On a chilly Tuesday morning, the Nation meets Sharon Okoth, 23, a journalist, on Nairobi’s Kenyatta Avenue.
We ask her where her village is. She mentions a village in Migori County.
But does she know the distance from the city to her village? She casually answers, "420 kilometres". To her, this is a no-brainer. After all, she has travelled the route countless times.
However, Ms Okoth does not factor the approximate 17km from Utawala, where she lives, to the city centre. “I just know that my home is that far, nothing more,” she says confidently.
While she is right, Ms Okoth is not sure where this distance is measured from. “Is it from Machakos Country Bus terminus?” she throws the question back to me, grinning.
If you asked many Kenyans the distance from the city to their village, they might fumble a little, but ultimately get the answer right.
Asking them where this distance is measured from is a different question altogether.
Ms Okoth, like millions of Kenyans, is oblivious of the existence of a focal point and geographical beacon in the city from which distances to other parts of the country are determined.
Sitting at the intersection of Koinange Street and Kenyatta Avenue, a stone’s throw away from Cardinal Otunga Plaza, the Galton-Fenzi Memorial monument is one of the most recognisable landmarks in the city.
Surrounded by a steel fence, the 12ft by 4ft monument features a concrete globe on top, marked Northerly, Southerly, Easterly and Westerly.
Yet, for most Kenyans walking or driving past this critical item, the Galton-Fenzi Memorial passes for just one of the hundreds of monuments found in Nairobi.
Few stop to study it. Yet, this 80-year-old monument is important in the country’s history, particularly the establishment of road routes to other parts of the country from the city.
It is from this stone, nicknamed “Nairobi Milliary Stone”, that distances from Nairobi to the rest of Kenya are measured in miles. There are also possible coordinates to the various destinations.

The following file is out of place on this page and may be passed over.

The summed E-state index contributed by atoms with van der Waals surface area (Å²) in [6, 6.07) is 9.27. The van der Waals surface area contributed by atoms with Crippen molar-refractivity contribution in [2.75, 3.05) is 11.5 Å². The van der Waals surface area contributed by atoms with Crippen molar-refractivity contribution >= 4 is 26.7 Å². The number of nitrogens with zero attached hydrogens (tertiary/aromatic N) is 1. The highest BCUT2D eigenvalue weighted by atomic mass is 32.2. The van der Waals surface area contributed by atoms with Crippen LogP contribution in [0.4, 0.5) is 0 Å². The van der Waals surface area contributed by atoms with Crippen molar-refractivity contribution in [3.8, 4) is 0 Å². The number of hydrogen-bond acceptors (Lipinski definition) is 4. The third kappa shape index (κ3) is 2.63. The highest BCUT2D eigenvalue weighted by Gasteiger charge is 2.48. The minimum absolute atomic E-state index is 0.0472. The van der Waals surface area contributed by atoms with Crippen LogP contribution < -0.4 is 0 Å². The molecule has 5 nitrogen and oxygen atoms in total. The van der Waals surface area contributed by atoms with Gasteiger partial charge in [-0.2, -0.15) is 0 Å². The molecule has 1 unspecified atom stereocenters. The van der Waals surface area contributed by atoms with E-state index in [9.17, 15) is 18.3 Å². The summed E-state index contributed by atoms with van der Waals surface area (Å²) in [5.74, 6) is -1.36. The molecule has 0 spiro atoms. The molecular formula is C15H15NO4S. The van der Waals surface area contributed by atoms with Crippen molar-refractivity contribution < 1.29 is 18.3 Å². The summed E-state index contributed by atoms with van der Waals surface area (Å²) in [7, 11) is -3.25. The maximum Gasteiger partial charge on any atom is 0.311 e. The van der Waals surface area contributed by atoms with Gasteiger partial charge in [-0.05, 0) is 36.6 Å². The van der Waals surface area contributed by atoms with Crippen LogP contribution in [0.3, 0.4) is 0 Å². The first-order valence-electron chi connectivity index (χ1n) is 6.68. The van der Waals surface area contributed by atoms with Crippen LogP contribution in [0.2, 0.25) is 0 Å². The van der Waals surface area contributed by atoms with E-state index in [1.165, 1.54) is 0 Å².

Engraved on the stone are distances to local towns and cities, including Nakuru, Kisumu, Eldoret and Mombasa. The distances to Kampala, Juba, Khartoum and Dar es Salaam are also listed.
This is not where it all started though. But first, who was Galton-Fenzi? Englishman Lionel Douglas Galton-Fenzi was a pioneer in the motor industry in Kenya, recognised for founding the Nairobi branch of the Royal East Africa Automobile Association (today Automobile Association of Kenya) 100 years ago.
In an act of valour, he drove from Nairobi to Mombasa and back in 1926. At the time, all that existed of the route was a dirt track.
Galton-Fenzi drove a Riley 12/50 car donated to him by the Riley Motor Car Company Limited of Coventry, United Kingdom.
This journey was more than an adventure to him. Being a loaned car, borrowed to test its suitability in the rugged conditions of the then East Africa, Galton-Fenzi understood the enormity of his challenge.
To date, little is known about the particulars of his trip, but on the return journey, Galton-Fenzi spent 48 hours in the wilderness before arriving at Nairobi’s central business district.
He had not only made history in East Africa, but also proved that with minor mechanical modifications, vehicles imported from Britain could actually prevail on the local terrain.
On arrival from the epic road test, Galton-Fenzi placed a stone at what is today the Nairobi Gallery.
It is from this beacon, called Point Zero, that future distances from Nairobi to other parts of the country and the rest of East Africa would be measured.
Under an octagonal dome at the Nairobi Gallery, the Point Zero exists to date, marked by a black marble tile and surrounded by artwork from all over the continent.
“This point has been preserved from 1926,” assistant curator Beatrice Wangechi says. “Even after the beacon was moved to its current location, we have continued to preserve the original point.”.
In the intervening years, Galton-Fenzi would make trips to other parts of the country, establishing courses that would become the accepted routes for motor vehicle transport.
In May 1937, he died at 56. Two years later, the Royal East Africa Automobile Association, where Galton-Fenzi had served as honorary secretary, erected the monument in his honour.
Upon completion, this monument became the new focal point from which distances and directions from Nairobi to other destinations would be measured.
A plaque at the site reads that it was renovated in 1992 with support from Barclays Bank.